The first white man to set foot in Chicago was Father Jacques Marquette, the Catholic missionary, who has left the impress of his personality upon all of the northwest lake region. His visit to the Indians camped at the mouth of the Chicago River, in the winter of 1674, was the last mission he undertook, as he died in the following spring while attempting to return to Mackinac. The illness which resulted in the death of the famous missionary overtook him not far from the present boundaries of Chicago, near what is known as “The Sag,” on the Desplaines River. Here he camped for the entire winter with the Indians, who revered the “black-robed chieftain” for his good works among them. Born in France in 1637, he early entered the church, and at the age of twenty-nine years determined to come to the new world to spread the gospel among the savage aborigines. Naturally, he selected as his starting point the French settlements in Canada, and established missions for the Indians at Three Rivers, Sault Ste. Marie, and Mackinac.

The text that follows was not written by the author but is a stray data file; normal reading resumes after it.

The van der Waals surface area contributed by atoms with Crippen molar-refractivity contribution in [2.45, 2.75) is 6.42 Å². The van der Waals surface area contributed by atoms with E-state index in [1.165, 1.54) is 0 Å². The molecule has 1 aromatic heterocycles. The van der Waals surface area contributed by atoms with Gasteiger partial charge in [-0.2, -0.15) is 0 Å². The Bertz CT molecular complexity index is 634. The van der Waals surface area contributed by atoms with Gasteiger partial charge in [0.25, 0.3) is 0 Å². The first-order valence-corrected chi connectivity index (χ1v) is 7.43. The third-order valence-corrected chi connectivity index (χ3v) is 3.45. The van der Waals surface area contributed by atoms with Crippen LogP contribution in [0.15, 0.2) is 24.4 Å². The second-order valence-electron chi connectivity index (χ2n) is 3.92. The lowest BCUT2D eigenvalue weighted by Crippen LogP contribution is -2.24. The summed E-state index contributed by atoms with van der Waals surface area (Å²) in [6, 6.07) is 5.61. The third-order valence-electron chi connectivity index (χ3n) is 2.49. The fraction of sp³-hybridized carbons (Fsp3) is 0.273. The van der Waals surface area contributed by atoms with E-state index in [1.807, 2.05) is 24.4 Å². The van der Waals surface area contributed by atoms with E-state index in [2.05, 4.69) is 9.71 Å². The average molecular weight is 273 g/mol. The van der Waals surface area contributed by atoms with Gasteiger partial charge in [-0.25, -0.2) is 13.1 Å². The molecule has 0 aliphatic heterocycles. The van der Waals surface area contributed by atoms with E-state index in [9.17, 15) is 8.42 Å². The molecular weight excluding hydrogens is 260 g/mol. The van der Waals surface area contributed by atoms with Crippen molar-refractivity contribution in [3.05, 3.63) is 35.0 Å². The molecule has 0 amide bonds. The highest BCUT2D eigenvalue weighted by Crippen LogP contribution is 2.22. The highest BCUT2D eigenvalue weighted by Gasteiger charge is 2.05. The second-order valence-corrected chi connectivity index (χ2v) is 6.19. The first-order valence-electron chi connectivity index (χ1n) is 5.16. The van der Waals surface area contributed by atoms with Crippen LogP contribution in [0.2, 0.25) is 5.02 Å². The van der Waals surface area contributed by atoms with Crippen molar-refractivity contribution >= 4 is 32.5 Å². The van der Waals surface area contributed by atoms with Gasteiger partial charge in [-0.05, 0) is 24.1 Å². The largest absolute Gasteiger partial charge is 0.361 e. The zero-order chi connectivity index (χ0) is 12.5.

In 1673, with five companions, he started to explore the Mississippi River, of which the Indians had told him. The party floated down the great river in canoes to the mouth of the Arkansas River, and from there returned to Green Bay. Father Marquette encountered a number of Kaskaskia Indians on the trip, members of a tribe which inhabited Illinois, and he promised to return to them the next year to establish a mission. In the fall of 1674 he left Green Bay and sailed down Lake Michigan to Chicago, stopping at Milwaukee, Racine, Kenosha, and other points. He found an Indian village at the mouth of the Chicago River, and after some time sailed up the south branch as far as he could. Attempting to continue his journey on the Desplaines, he fell ill and camped there for the winter. The next spring he started on the return journey to Mackinac, but died near St. Joseph, Michigan, May 18, 1675. The details of these journeys are known to history through the journal which Father Marquette carefully kept during his missionary labors.
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